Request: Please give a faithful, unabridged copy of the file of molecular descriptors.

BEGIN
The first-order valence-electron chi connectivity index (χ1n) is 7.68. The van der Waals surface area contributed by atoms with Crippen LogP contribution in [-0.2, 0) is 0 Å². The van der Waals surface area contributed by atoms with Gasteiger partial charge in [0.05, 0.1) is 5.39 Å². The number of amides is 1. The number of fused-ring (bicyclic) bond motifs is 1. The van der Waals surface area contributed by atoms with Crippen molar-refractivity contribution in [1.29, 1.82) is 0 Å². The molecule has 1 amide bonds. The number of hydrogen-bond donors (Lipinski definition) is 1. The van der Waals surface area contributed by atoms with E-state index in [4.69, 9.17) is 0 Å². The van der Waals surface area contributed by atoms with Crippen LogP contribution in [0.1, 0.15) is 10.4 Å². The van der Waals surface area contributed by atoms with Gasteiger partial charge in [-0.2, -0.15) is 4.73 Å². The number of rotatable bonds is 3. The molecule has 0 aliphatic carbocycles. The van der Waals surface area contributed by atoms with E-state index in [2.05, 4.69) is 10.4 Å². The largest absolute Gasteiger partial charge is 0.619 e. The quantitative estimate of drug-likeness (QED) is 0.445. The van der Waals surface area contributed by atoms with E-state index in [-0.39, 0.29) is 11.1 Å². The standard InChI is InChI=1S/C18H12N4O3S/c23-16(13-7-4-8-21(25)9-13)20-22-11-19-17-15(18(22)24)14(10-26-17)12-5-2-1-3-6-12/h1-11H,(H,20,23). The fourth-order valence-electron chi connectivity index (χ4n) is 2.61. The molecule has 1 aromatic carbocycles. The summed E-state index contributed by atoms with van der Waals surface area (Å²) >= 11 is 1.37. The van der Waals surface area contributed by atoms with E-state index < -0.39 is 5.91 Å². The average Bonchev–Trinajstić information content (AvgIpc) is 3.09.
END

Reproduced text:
The first-order valence-electron chi connectivity index (χ1n) is 7.68. The van der Waals surface area contributed by atoms with Crippen LogP contribution in [-0.2, 0) is 0 Å². The van der Waals surface area contributed by atoms with Gasteiger partial charge in [0.05, 0.1) is 5.39 Å². The number of amides is 1. The number of fused-ring (bicyclic) bond motifs is 1. The van der Waals surface area contributed by atoms with Crippen molar-refractivity contribution in [1.29, 1.82) is 0 Å². The molecule has 1 amide bonds. The number of hydrogen-bond donors (Lipinski definition) is 1. The van der Waals surface area contributed by atoms with E-state index in [4.69, 9.17) is 0 Å². The van der Waals surface area contributed by atoms with Crippen LogP contribution in [0.1, 0.15) is 10.4 Å². The van der Waals surface area contributed by atoms with Gasteiger partial charge in [-0.2, -0.15) is 4.73 Å². The number of rotatable bonds is 3. The molecule has 0 aliphatic carbocycles. The van der Waals surface area contributed by atoms with E-state index in [2.05, 4.69) is 10.4 Å². The largest absolute Gasteiger partial charge is 0.619 e. The quantitative estimate of drug-likeness (QED) is 0.445. The van der Waals surface area contributed by atoms with E-state index in [-0.39, 0.29) is 11.1 Å². The standard InChI is InChI=1S/C18H12N4O3S/c23-16(13-7-4-8-21(25)9-13)20-22-11-19-17-15(18(22)24)14(10-26-17)12-5-2-1-3-6-12/h1-11H,(H,20,23). The fourth-order valence-electron chi connectivity index (χ4n) is 2.61. The molecule has 1 aromatic carbocycles. The summed E-state index contributed by atoms with van der Waals surface area (Å²) >= 11 is 1.37. The van der Waals surface area contributed by atoms with E-state index < -0.39 is 5.91 Å². The average Bonchev–Trinajstić information content (AvgIpc) is 3.09.